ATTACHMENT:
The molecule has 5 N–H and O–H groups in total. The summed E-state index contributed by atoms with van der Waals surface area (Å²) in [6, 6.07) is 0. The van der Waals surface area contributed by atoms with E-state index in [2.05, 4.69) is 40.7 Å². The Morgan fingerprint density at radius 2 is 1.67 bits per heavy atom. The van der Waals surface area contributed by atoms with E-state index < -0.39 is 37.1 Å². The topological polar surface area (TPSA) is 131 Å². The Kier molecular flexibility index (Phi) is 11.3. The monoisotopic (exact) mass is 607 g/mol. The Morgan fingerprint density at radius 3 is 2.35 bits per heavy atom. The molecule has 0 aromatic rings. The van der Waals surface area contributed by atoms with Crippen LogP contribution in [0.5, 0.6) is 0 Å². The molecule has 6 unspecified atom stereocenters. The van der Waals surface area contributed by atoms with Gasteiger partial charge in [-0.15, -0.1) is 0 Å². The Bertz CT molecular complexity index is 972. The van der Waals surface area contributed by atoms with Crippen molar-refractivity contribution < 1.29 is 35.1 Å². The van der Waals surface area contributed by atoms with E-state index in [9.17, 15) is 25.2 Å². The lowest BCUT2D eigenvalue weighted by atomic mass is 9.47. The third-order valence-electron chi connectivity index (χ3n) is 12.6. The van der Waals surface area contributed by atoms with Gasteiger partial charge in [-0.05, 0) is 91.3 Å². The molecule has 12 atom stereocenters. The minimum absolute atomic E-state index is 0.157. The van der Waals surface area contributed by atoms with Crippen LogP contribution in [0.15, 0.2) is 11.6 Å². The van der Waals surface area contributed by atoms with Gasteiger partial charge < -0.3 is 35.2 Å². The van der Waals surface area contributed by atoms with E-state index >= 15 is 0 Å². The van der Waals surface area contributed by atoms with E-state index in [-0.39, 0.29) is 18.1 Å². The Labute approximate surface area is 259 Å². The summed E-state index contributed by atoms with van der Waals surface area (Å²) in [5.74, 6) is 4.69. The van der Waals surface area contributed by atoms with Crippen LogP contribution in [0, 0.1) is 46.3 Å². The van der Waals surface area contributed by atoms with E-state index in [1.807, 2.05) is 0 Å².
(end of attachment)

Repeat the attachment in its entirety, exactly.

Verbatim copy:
The molecule has 5 N–H and O–H groups in total. The summed E-state index contributed by atoms with van der Waals surface area (Å²) in [6, 6.07) is 0. The van der Waals surface area contributed by atoms with E-state index in [2.05, 4.69) is 40.7 Å². The Morgan fingerprint density at radius 2 is 1.67 bits per heavy atom. The van der Waals surface area contributed by atoms with E-state index < -0.39 is 37.1 Å². The topological polar surface area (TPSA) is 131 Å². The Kier molecular flexibility index (Phi) is 11.3. The monoisotopic (exact) mass is 607 g/mol. The Morgan fingerprint density at radius 3 is 2.35 bits per heavy atom. The molecule has 0 aromatic rings. The van der Waals surface area contributed by atoms with Crippen LogP contribution in [0.5, 0.6) is 0 Å². The molecule has 6 unspecified atom stereocenters. The van der Waals surface area contributed by atoms with Gasteiger partial charge in [-0.15, -0.1) is 0 Å². The Bertz CT molecular complexity index is 972. The van der Waals surface area contributed by atoms with Crippen molar-refractivity contribution < 1.29 is 35.1 Å². The van der Waals surface area contributed by atoms with E-state index in [9.17, 15) is 25.2 Å². The lowest BCUT2D eigenvalue weighted by atomic mass is 9.47. The third-order valence-electron chi connectivity index (χ3n) is 12.6. The van der Waals surface area contributed by atoms with Gasteiger partial charge in [-0.05, 0) is 91.3 Å². The molecule has 12 atom stereocenters. The minimum absolute atomic E-state index is 0.157. The van der Waals surface area contributed by atoms with Crippen LogP contribution in [0.15, 0.2) is 11.6 Å². The van der Waals surface area contributed by atoms with Gasteiger partial charge < -0.3 is 35.2 Å². The van der Waals surface area contributed by atoms with E-state index >= 15 is 0 Å². The van der Waals surface area contributed by atoms with E-state index in [-0.39, 0.29) is 18.1 Å². The Labute approximate surface area is 259 Å². The summed E-state index contributed by atoms with van der Waals surface area (Å²) in [5.74, 6) is 4.69. The van der Waals surface area contributed by atoms with Crippen LogP contribution in [0, 0.1) is 46.3 Å². The van der Waals surface area contributed by atoms with E-state index in [1.807, 2.05) is 0 Å².